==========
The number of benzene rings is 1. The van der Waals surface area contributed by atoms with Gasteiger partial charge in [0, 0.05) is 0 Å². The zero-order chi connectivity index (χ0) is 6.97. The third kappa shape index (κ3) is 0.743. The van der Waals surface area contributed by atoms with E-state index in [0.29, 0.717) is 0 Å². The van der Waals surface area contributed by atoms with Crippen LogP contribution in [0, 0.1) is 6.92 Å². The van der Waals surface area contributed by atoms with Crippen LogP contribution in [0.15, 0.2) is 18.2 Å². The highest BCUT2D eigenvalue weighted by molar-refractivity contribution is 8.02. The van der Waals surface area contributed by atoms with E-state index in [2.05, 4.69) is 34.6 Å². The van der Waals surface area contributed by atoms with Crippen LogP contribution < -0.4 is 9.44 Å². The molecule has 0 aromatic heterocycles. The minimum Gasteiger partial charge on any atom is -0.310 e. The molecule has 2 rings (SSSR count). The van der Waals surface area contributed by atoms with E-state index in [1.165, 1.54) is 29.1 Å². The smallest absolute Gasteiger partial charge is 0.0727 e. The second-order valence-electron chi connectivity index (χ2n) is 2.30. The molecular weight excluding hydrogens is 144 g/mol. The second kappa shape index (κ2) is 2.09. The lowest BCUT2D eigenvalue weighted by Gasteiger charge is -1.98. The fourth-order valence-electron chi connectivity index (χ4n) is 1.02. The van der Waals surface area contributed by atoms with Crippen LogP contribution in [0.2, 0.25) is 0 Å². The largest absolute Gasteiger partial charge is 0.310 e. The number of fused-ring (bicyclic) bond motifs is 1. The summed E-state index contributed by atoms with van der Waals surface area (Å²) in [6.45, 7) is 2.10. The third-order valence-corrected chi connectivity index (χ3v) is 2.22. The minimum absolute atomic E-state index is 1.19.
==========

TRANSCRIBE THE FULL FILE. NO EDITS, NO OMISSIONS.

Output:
The number of benzene rings is 1. The van der Waals surface area contributed by atoms with Gasteiger partial charge in [0, 0.05) is 0 Å². The zero-order chi connectivity index (χ0) is 6.97. The third kappa shape index (κ3) is 0.743. The van der Waals surface area contributed by atoms with E-state index in [0.29, 0.717) is 0 Å². The van der Waals surface area contributed by atoms with Crippen LogP contribution in [0, 0.1) is 6.92 Å². The van der Waals surface area contributed by atoms with Crippen LogP contribution in [0.15, 0.2) is 18.2 Å². The highest BCUT2D eigenvalue weighted by molar-refractivity contribution is 8.02. The van der Waals surface area contributed by atoms with E-state index in [2.05, 4.69) is 34.6 Å². The van der Waals surface area contributed by atoms with Crippen LogP contribution < -0.4 is 9.44 Å². The molecule has 0 aromatic heterocycles. The minimum Gasteiger partial charge on any atom is -0.310 e. The molecule has 2 rings (SSSR count). The van der Waals surface area contributed by atoms with E-state index in [1.165, 1.54) is 29.1 Å². The smallest absolute Gasteiger partial charge is 0.0727 e. The second-order valence-electron chi connectivity index (χ2n) is 2.30. The molecular weight excluding hydrogens is 144 g/mol. The second kappa shape index (κ2) is 2.09. The lowest BCUT2D eigenvalue weighted by Gasteiger charge is -1.98. The fourth-order valence-electron chi connectivity index (χ4n) is 1.02. The van der Waals surface area contributed by atoms with Crippen LogP contribution in [0.2, 0.25) is 0 Å². The largest absolute Gasteiger partial charge is 0.310 e. The number of fused-ring (bicyclic) bond motifs is 1. The summed E-state index contributed by atoms with van der Waals surface area (Å²) in [6.45, 7) is 2.10. The third-order valence-corrected chi connectivity index (χ3v) is 2.22. The minimum absolute atomic E-state index is 1.19.